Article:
On Friday, President Obama officially nominated former Sen. John Kerry for secretary of state. If confirmed, the Massachusetts Democrat, whom the POTUS described in the Washington Post as someone who “is not going to need a lot of on-the-job training,” will replace current Secretary of State Hillary Clinton in the position.
Kerry, 69, has tempered the approach he adopted as a freshman firebrand. But he has continued to practice personal, face-to-face diplomacy, often in the service of President Obama’s foreign policy. In Afghanistan, Pakistan, Egypt and elsewhere, he has used his stature as chairman of the Senate Foreign Relations Committee to carry messages, gather information and smooth ruffled feathers for the president.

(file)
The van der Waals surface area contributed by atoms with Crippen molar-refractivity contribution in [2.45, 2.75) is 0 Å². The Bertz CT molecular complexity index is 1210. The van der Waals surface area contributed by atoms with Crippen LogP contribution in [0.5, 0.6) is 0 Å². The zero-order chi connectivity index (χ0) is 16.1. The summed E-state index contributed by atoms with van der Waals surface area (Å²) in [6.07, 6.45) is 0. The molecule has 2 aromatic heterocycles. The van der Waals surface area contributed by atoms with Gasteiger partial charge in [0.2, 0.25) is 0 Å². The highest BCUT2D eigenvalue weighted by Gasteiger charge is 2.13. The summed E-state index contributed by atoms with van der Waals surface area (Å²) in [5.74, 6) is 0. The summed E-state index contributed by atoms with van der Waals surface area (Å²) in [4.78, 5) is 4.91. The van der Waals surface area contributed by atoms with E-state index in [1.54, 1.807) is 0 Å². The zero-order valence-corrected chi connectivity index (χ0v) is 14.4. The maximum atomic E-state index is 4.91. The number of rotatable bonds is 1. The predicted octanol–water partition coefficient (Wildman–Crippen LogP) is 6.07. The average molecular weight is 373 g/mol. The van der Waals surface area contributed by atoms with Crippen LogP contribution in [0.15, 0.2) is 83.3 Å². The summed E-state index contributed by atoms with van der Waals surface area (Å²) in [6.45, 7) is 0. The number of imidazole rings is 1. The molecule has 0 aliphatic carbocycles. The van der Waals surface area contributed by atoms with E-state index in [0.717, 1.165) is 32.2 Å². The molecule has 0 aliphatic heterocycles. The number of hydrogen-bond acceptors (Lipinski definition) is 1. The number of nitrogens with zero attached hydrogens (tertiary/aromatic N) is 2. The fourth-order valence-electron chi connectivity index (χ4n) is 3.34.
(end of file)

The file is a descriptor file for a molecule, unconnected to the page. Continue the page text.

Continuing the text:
“In a sense, John’s entire life has prepared him for this role,” Obama said Friday in nominating Kerry to replace outgoing Secretary of State Hillary Rodham Clinton. “I think it’s fair to say that few individuals know as many presidents and prime ministers or grasp our foreign policies as firmly as John Kerry. And this makes him a perfect choice to guide American diplomacy in the years ahead.”
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